Is Surveillance Bad?

Depends on who is in control of the video, doesn’t it?

I specifically and deliberately did NOT buy a Ring camera. It had nothing to do with the physical setup, but, rather, the fact that the police could access it so readily. I prefer to be in control of the process, including where the video is stored.

I used the SimpliSafe setup, as the ongoing cost is a mere $14.95 a month monitoring fee. Both my husband and kids felt better about my living alone over the last two years with the system in place.

And, in fact, it was comforting to have the security of an alarm system that would call in the cops if it were breached. YMMV, as, in some cities, the cops are a bigger problem than the official criminals. It helps that I’m living in a primarily owner-resident neighborhood. You can see the difference between much of the rental property and that of owner occupied property – landscaping, well-tended gardens, and regular maintenance are hallmarks of the latter.

Most of the crime in my police district consists of noise complaints, dogs roaming around without a leash, and occasional thefts from cars or unoccupied homes.

But, very low levels, for the most part. The so-called porch pirates are not active here. I’ve lived here through two Halloweens, and vandalism hasn’t been a problem, even the year that I was not handing out candy, due to not being home at the time.

There are several streets nearby with Neighborhood Watch associations; my street tends to keep an eye out for trouble informally. We’re generally a friendly bunch, although Midwest distant-friendly. We mind our own business, but are available, should there be a problem.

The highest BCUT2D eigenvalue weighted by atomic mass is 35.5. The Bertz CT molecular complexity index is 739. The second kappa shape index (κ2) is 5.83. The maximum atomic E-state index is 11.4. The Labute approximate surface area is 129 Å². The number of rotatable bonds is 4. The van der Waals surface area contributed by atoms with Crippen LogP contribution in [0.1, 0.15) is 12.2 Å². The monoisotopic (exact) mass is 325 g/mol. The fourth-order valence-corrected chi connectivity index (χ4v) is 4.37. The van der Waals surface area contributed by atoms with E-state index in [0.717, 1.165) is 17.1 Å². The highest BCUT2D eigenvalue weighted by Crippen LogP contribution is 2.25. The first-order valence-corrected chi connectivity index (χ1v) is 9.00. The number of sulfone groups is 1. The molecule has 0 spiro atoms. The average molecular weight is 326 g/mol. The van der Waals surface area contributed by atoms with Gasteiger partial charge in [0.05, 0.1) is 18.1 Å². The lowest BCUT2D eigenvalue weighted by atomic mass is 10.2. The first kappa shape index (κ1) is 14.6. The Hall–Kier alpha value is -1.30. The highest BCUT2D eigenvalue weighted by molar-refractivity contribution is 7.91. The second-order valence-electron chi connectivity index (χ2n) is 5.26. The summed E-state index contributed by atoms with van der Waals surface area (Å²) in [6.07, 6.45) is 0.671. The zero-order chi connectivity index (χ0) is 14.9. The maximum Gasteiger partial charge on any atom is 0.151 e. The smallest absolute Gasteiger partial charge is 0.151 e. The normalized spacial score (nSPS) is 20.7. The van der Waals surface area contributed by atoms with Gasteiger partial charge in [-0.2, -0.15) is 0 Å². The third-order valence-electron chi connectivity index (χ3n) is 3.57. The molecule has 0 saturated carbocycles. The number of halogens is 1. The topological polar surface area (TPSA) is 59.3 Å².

We know our neighbors. We’re a high-trust kind of community.

But, many urban centers cannot say the same. They were targeted for ‘development’, and hollowed out of the community cohesiveness. For them, protection with cameras, locks, and alarms is essential. I would expect them to become truly hellish landscapes, should economic and/or city services continue to deteriorate. In those places, use of security cameras will explode.

And, that’s a problem. For every camera that provides ease of mind to those deploying them, 10 more allow an oppressive state to exert control over residents (you can hardly call the people so controlled citizens). Like the autonomous cars that are not under the driver’s control, their deployment can turn on the owners, leaving them in legal trouble.

I regularly take a cell phone with me when I walk the dog. My husband nagged, until it became an automatic action. I do understand his caution and concern. But, I feel tethered, nonetheless.

It’s the same with the LifeAlert or Personal Emergency Response Systems. If your family pushes for them, well, it can be argued that they have a stake in the process, and that their concern about your safety really is the motivating factor.

What is the government’s interest? Not nearly so benign.

We have choices – and one of them is to not make it too easy for the state to run our lives. Make them sweat the process. Resist.